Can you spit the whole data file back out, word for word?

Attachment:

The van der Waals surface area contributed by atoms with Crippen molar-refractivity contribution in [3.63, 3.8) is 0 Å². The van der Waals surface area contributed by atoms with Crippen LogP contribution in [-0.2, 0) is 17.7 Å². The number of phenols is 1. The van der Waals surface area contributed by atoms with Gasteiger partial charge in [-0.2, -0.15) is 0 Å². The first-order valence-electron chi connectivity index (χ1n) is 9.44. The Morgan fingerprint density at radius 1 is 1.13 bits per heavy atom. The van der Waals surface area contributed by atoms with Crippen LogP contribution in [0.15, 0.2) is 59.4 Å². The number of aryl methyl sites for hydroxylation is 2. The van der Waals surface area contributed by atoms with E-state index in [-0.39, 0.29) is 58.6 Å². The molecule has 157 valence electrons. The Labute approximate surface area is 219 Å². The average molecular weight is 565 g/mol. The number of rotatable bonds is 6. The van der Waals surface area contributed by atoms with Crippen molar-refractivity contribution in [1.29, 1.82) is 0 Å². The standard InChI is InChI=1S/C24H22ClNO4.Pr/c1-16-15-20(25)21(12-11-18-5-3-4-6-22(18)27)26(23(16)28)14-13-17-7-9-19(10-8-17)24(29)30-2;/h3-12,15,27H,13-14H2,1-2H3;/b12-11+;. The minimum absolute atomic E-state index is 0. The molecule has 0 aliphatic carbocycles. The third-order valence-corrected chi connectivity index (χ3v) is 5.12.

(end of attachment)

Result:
The van der Waals surface area contributed by atoms with Crippen molar-refractivity contribution in [3.63, 3.8) is 0 Å². The van der Waals surface area contributed by atoms with Crippen LogP contribution in [-0.2, 0) is 17.7 Å². The number of phenols is 1. The van der Waals surface area contributed by atoms with Gasteiger partial charge in [-0.2, -0.15) is 0 Å². The first-order valence-electron chi connectivity index (χ1n) is 9.44. The Morgan fingerprint density at radius 1 is 1.13 bits per heavy atom. The van der Waals surface area contributed by atoms with Crippen LogP contribution in [0.15, 0.2) is 59.4 Å². The number of aryl methyl sites for hydroxylation is 2. The van der Waals surface area contributed by atoms with E-state index in [-0.39, 0.29) is 58.6 Å². The molecule has 157 valence electrons. The Labute approximate surface area is 219 Å². The average molecular weight is 565 g/mol. The number of rotatable bonds is 6. The van der Waals surface area contributed by atoms with Crippen molar-refractivity contribution in [1.29, 1.82) is 0 Å². The standard InChI is InChI=1S/C24H22ClNO4.Pr/c1-16-15-20(25)21(12-11-18-5-3-4-6-22(18)27)26(23(16)28)14-13-17-7-9-19(10-8-17)24(29)30-2;/h3-12,15,27H,13-14H2,1-2H3;/b12-11+;. The minimum absolute atomic E-state index is 0. The molecule has 0 aliphatic carbocycles. The third-order valence-corrected chi connectivity index (χ3v) is 5.12.